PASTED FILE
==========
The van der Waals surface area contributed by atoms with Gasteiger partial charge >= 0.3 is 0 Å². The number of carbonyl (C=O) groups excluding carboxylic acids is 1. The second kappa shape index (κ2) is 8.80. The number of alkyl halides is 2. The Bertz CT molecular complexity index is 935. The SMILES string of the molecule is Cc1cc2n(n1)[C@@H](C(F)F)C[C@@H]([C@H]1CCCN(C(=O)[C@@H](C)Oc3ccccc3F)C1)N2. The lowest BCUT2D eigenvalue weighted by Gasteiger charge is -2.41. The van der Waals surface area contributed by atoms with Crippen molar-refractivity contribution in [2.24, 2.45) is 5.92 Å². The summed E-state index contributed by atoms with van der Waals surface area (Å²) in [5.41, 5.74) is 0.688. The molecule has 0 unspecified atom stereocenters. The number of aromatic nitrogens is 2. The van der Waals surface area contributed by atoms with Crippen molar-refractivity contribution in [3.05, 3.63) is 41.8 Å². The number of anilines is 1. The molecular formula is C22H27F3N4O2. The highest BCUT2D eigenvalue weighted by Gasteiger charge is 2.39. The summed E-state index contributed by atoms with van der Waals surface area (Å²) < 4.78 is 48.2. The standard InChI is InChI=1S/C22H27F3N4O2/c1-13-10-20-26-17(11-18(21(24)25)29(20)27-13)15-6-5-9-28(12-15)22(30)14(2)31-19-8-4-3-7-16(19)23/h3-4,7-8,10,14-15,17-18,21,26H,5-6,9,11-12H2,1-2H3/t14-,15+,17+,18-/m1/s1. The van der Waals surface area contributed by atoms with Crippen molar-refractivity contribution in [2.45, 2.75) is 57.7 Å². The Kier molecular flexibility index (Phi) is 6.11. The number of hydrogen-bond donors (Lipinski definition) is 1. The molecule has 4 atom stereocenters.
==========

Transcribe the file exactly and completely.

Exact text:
The van der Waals surface area contributed by atoms with Gasteiger partial charge >= 0.3 is 0 Å². The number of carbonyl (C=O) groups excluding carboxylic acids is 1. The second kappa shape index (κ2) is 8.80. The number of alkyl halides is 2. The Bertz CT molecular complexity index is 935. The SMILES string of the molecule is Cc1cc2n(n1)[C@@H](C(F)F)C[C@@H]([C@H]1CCCN(C(=O)[C@@H](C)Oc3ccccc3F)C1)N2. The lowest BCUT2D eigenvalue weighted by Gasteiger charge is -2.41. The van der Waals surface area contributed by atoms with Crippen molar-refractivity contribution in [2.24, 2.45) is 5.92 Å². The summed E-state index contributed by atoms with van der Waals surface area (Å²) in [5.41, 5.74) is 0.688. The molecule has 0 unspecified atom stereocenters. The number of aromatic nitrogens is 2. The van der Waals surface area contributed by atoms with Crippen molar-refractivity contribution in [3.05, 3.63) is 41.8 Å². The number of anilines is 1. The molecular formula is C22H27F3N4O2. The highest BCUT2D eigenvalue weighted by Gasteiger charge is 2.39. The summed E-state index contributed by atoms with van der Waals surface area (Å²) < 4.78 is 48.2. The standard InChI is InChI=1S/C22H27F3N4O2/c1-13-10-20-26-17(11-18(21(24)25)29(20)27-13)15-6-5-9-28(12-15)22(30)14(2)31-19-8-4-3-7-16(19)23/h3-4,7-8,10,14-15,17-18,21,26H,5-6,9,11-12H2,1-2H3/t14-,15+,17+,18-/m1/s1. The van der Waals surface area contributed by atoms with Crippen molar-refractivity contribution in [2.45, 2.75) is 57.7 Å². The Kier molecular flexibility index (Phi) is 6.11. The number of hydrogen-bond donors (Lipinski definition) is 1. The molecule has 4 atom stereocenters.